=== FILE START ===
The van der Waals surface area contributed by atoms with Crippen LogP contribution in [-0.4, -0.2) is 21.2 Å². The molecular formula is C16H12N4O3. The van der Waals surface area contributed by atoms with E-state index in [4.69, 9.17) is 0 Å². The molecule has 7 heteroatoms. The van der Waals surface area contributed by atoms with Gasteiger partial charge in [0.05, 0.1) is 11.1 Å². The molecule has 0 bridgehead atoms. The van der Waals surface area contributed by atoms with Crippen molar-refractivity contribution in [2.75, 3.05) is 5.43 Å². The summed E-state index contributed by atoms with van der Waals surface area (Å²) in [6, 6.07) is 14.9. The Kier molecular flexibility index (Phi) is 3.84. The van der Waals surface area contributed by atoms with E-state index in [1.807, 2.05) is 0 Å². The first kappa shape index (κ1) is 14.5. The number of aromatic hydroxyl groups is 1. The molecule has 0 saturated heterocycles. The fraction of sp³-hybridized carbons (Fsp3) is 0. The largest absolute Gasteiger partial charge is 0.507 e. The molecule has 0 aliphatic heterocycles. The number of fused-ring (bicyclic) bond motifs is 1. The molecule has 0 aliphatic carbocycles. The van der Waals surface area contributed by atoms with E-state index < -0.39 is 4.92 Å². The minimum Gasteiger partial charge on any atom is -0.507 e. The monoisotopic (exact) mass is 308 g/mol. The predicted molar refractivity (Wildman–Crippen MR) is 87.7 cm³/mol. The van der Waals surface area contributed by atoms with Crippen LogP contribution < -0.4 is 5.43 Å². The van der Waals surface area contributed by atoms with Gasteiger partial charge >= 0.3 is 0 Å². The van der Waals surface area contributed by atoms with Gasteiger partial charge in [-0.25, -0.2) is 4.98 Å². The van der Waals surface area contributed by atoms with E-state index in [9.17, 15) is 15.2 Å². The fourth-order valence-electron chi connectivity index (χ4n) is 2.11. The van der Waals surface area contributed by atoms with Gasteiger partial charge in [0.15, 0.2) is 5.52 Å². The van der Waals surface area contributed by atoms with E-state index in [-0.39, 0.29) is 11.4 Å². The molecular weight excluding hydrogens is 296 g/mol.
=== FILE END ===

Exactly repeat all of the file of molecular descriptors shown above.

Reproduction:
The van der Waals surface area contributed by atoms with Crippen LogP contribution in [-0.4, -0.2) is 21.2 Å². The molecular formula is C16H12N4O3. The van der Waals surface area contributed by atoms with E-state index in [4.69, 9.17) is 0 Å². The molecule has 7 heteroatoms. The van der Waals surface area contributed by atoms with Gasteiger partial charge in [0.05, 0.1) is 11.1 Å². The molecule has 0 bridgehead atoms. The van der Waals surface area contributed by atoms with Crippen molar-refractivity contribution in [2.75, 3.05) is 5.43 Å². The summed E-state index contributed by atoms with van der Waals surface area (Å²) in [6, 6.07) is 14.9. The Kier molecular flexibility index (Phi) is 3.84. The van der Waals surface area contributed by atoms with E-state index in [1.807, 2.05) is 0 Å². The first kappa shape index (κ1) is 14.5. The number of aromatic hydroxyl groups is 1. The molecule has 0 saturated heterocycles. The fraction of sp³-hybridized carbons (Fsp3) is 0. The largest absolute Gasteiger partial charge is 0.507 e. The molecule has 0 aliphatic heterocycles. The number of fused-ring (bicyclic) bond motifs is 1. The molecule has 0 aliphatic carbocycles. The van der Waals surface area contributed by atoms with E-state index < -0.39 is 4.92 Å². The minimum Gasteiger partial charge on any atom is -0.507 e. The monoisotopic (exact) mass is 308 g/mol. The predicted molar refractivity (Wildman–Crippen MR) is 87.7 cm³/mol. The van der Waals surface area contributed by atoms with Crippen LogP contribution < -0.4 is 5.43 Å². The van der Waals surface area contributed by atoms with Gasteiger partial charge >= 0.3 is 0 Å². The van der Waals surface area contributed by atoms with Gasteiger partial charge in [-0.25, -0.2) is 4.98 Å². The van der Waals surface area contributed by atoms with E-state index in [9.17, 15) is 15.2 Å². The fourth-order valence-electron chi connectivity index (χ4n) is 2.11. The van der Waals surface area contributed by atoms with Gasteiger partial charge in [0.15, 0.2) is 5.52 Å². The van der Waals surface area contributed by atoms with E-state index in [-0.39, 0.29) is 11.4 Å². The molecular weight excluding hydrogens is 296 g/mol.